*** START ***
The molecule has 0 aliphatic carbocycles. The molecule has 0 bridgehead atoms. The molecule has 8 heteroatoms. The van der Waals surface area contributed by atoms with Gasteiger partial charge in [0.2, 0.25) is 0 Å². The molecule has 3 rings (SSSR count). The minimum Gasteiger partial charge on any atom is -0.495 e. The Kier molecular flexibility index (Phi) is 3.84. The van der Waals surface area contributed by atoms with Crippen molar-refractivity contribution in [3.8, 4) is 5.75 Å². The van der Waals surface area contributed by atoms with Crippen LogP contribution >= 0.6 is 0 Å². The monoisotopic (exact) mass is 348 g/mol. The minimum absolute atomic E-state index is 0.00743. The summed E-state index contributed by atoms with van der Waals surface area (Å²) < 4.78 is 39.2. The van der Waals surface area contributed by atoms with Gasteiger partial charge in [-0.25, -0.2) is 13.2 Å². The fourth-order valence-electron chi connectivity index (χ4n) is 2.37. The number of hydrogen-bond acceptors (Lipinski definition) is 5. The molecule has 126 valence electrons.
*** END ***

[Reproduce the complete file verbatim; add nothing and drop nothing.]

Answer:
The molecule has 0 aliphatic carbocycles. The molecule has 0 bridgehead atoms. The molecule has 8 heteroatoms. The van der Waals surface area contributed by atoms with Gasteiger partial charge in [0.2, 0.25) is 0 Å². The molecule has 3 rings (SSSR count). The minimum Gasteiger partial charge on any atom is -0.495 e. The Kier molecular flexibility index (Phi) is 3.84. The van der Waals surface area contributed by atoms with Crippen molar-refractivity contribution in [3.8, 4) is 5.75 Å². The van der Waals surface area contributed by atoms with Crippen LogP contribution >= 0.6 is 0 Å². The monoisotopic (exact) mass is 348 g/mol. The minimum absolute atomic E-state index is 0.00743. The summed E-state index contributed by atoms with van der Waals surface area (Å²) < 4.78 is 39.2. The van der Waals surface area contributed by atoms with Gasteiger partial charge in [-0.25, -0.2) is 13.2 Å². The fourth-order valence-electron chi connectivity index (χ4n) is 2.37. The number of hydrogen-bond acceptors (Lipinski definition) is 5. The molecule has 126 valence electrons.